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LIU Post Community Arboretum

LIU Post ArboretumLIU Post is nationally recognized as one of the most beautiful college campuses in the nation. The scenic campus is famous for its magnificent formal gardens, rolling green lawns and 4,000 trees -- some among the largest on Long Island. A 40-acre portion of the campus is designated as an arboretum which features more than 125 trees (some very rare). Each tree is labeled with interesting horticultural facts and origin information. The trees are located along a self-guided walking trail that encircles the campus' main academic buildings. One of the landmarks along the trail is the breathtaking Tudor mansion that was once the home of cereal heiress Marjorie Merriweather Post. The arboretum is open to the public seven days a week from dawn to dusk, free of charge. The self-guided walking trail starts and ends at Hillwood Commons and lasts anywhere from 30 to 45 minutes.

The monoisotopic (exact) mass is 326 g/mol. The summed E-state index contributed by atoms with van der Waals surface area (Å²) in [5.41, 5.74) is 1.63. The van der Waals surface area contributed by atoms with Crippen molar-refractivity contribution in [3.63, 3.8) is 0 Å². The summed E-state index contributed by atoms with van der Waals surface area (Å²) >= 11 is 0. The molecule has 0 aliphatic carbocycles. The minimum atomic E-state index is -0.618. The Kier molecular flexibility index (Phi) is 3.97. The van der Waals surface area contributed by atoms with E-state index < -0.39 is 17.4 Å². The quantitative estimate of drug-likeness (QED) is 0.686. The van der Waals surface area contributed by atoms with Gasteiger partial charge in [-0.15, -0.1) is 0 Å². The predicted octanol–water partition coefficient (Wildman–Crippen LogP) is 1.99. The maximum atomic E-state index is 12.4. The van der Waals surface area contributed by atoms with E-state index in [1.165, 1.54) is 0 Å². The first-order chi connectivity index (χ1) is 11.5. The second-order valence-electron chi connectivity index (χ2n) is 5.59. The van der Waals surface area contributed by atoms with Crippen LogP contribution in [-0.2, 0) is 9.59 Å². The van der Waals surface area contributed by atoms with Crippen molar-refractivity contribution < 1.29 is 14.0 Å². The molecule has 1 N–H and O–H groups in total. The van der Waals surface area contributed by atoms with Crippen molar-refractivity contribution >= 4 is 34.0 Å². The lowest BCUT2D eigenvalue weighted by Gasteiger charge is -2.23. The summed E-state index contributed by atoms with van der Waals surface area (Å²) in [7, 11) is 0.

Arboretum Facts

 

Total Trees on Campus 4,000 on 307 acres
Number of Species 120
Total Trees in Arboretum 126
Number of Species in Arboretum 71
Number of Tulips and Daffodils 75,000

Tallest

 

  • Tulip tree (105 feet tall) located between the Central Power Plant and the south entrance of Tilles Center. It is a survivor of a lightning strike that left a very long narrow scar in the bark.

Most Unusual

 

  • Tabletop Scotch Elm on the north side of the Administration Building is two trees (from the Elm family) grafted together. The top half has a smooth bark, while the bottom half is grainy and rough.

Other Unusual

 

  • Cucumber Tree near Lorber Hall, which has large leaves that resemble the shape of cucumbers.
  • Japanese Pagoda Dogwood Tree located near Tilles Center. Blooms quite late in the summer which is a welcome change since native trees all bloom earlier here.

Widest

 

  • White Oak at the Sculpture Building has a girth of 14 feet.

Oldest

 

  • White Oak in front of Sculpture Building is over 100 years old.

Shadiest

 

  • Black Walnut located in the lawn area on the northeast side of Humanities Hall.
  • American Elm in the Administration courtyard (over 89-years-old).
  • Blue Atlas Cedar near the Dollhouse.